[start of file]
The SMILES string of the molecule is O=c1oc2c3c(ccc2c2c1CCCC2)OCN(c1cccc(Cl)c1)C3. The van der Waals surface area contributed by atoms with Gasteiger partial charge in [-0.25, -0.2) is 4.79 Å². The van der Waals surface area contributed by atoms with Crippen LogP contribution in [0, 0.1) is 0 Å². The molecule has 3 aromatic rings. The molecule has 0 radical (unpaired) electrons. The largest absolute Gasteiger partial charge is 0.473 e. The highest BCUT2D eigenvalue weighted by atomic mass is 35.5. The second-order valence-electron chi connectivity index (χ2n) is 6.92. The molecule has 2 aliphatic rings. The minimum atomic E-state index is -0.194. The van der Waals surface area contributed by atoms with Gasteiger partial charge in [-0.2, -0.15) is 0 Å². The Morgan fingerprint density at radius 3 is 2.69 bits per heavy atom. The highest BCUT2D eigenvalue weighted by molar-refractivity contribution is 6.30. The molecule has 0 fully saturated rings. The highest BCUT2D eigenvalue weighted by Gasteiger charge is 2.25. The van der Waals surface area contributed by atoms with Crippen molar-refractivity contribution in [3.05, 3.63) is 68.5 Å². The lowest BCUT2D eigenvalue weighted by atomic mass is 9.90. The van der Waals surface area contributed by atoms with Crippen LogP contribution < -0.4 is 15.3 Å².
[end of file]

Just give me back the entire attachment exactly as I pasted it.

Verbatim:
The SMILES string of the molecule is O=c1oc2c3c(ccc2c2c1CCCC2)OCN(c1cccc(Cl)c1)C3. The van der Waals surface area contributed by atoms with Gasteiger partial charge in [-0.25, -0.2) is 4.79 Å². The van der Waals surface area contributed by atoms with Crippen LogP contribution in [0, 0.1) is 0 Å². The molecule has 3 aromatic rings. The molecule has 0 radical (unpaired) electrons. The largest absolute Gasteiger partial charge is 0.473 e. The highest BCUT2D eigenvalue weighted by atomic mass is 35.5. The second-order valence-electron chi connectivity index (χ2n) is 6.92. The molecule has 2 aliphatic rings. The minimum atomic E-state index is -0.194. The van der Waals surface area contributed by atoms with Gasteiger partial charge in [-0.2, -0.15) is 0 Å². The Morgan fingerprint density at radius 3 is 2.69 bits per heavy atom. The highest BCUT2D eigenvalue weighted by molar-refractivity contribution is 6.30. The molecule has 0 fully saturated rings. The highest BCUT2D eigenvalue weighted by Gasteiger charge is 2.25. The van der Waals surface area contributed by atoms with Crippen molar-refractivity contribution in [3.05, 3.63) is 68.5 Å². The lowest BCUT2D eigenvalue weighted by atomic mass is 9.90. The van der Waals surface area contributed by atoms with Crippen LogP contribution < -0.4 is 15.3 Å².